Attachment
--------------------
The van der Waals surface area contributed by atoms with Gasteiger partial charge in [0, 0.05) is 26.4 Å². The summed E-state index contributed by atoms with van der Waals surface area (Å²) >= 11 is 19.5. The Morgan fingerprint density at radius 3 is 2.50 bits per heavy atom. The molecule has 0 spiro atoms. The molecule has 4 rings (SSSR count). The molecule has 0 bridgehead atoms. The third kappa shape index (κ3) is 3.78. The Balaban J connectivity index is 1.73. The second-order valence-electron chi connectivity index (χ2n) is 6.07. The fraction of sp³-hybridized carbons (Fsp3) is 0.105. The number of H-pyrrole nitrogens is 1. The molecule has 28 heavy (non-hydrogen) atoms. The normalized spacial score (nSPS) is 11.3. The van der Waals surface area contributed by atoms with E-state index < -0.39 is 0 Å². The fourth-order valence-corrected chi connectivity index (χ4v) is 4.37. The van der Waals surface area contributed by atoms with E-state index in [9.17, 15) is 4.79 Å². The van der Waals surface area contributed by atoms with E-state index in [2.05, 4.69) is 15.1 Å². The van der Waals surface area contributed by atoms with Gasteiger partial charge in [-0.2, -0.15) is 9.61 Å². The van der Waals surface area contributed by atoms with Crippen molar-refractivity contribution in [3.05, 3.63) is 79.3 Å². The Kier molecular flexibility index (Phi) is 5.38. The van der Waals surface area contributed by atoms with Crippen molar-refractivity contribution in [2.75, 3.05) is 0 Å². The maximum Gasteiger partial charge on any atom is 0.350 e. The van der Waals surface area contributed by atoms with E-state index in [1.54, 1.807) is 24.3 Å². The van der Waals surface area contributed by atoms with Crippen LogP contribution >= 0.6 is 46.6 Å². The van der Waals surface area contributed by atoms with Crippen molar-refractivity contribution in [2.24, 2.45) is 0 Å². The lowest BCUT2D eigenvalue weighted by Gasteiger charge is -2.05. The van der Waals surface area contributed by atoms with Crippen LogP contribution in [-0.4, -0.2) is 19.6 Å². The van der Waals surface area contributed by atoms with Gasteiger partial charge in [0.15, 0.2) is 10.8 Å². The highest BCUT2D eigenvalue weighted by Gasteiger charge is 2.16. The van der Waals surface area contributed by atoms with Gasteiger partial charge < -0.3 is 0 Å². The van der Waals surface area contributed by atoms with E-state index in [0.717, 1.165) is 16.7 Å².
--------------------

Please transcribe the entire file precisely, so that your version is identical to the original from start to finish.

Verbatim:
The van der Waals surface area contributed by atoms with Gasteiger partial charge in [0, 0.05) is 26.4 Å². The summed E-state index contributed by atoms with van der Waals surface area (Å²) >= 11 is 19.5. The Morgan fingerprint density at radius 3 is 2.50 bits per heavy atom. The molecule has 0 spiro atoms. The molecule has 4 rings (SSSR count). The molecule has 0 bridgehead atoms. The third kappa shape index (κ3) is 3.78. The Balaban J connectivity index is 1.73. The second-order valence-electron chi connectivity index (χ2n) is 6.07. The fraction of sp³-hybridized carbons (Fsp3) is 0.105. The number of H-pyrrole nitrogens is 1. The molecule has 28 heavy (non-hydrogen) atoms. The normalized spacial score (nSPS) is 11.3. The van der Waals surface area contributed by atoms with E-state index < -0.39 is 0 Å². The fourth-order valence-corrected chi connectivity index (χ4v) is 4.37. The van der Waals surface area contributed by atoms with E-state index in [9.17, 15) is 4.79 Å². The van der Waals surface area contributed by atoms with E-state index in [2.05, 4.69) is 15.1 Å². The van der Waals surface area contributed by atoms with Gasteiger partial charge in [-0.2, -0.15) is 9.61 Å². The van der Waals surface area contributed by atoms with Crippen molar-refractivity contribution in [3.05, 3.63) is 79.3 Å². The Kier molecular flexibility index (Phi) is 5.38. The van der Waals surface area contributed by atoms with Crippen molar-refractivity contribution in [2.75, 3.05) is 0 Å². The maximum Gasteiger partial charge on any atom is 0.350 e. The van der Waals surface area contributed by atoms with E-state index in [1.54, 1.807) is 24.3 Å². The van der Waals surface area contributed by atoms with Crippen LogP contribution >= 0.6 is 46.6 Å². The van der Waals surface area contributed by atoms with Crippen molar-refractivity contribution in [2.24, 2.45) is 0 Å². The lowest BCUT2D eigenvalue weighted by Gasteiger charge is -2.05. The van der Waals surface area contributed by atoms with Crippen LogP contribution in [-0.4, -0.2) is 19.6 Å². The van der Waals surface area contributed by atoms with Gasteiger partial charge in [0.15, 0.2) is 10.8 Å². The highest BCUT2D eigenvalue weighted by Gasteiger charge is 2.16. The van der Waals surface area contributed by atoms with Gasteiger partial charge < -0.3 is 0 Å². The van der Waals surface area contributed by atoms with E-state index in [0.717, 1.165) is 16.7 Å².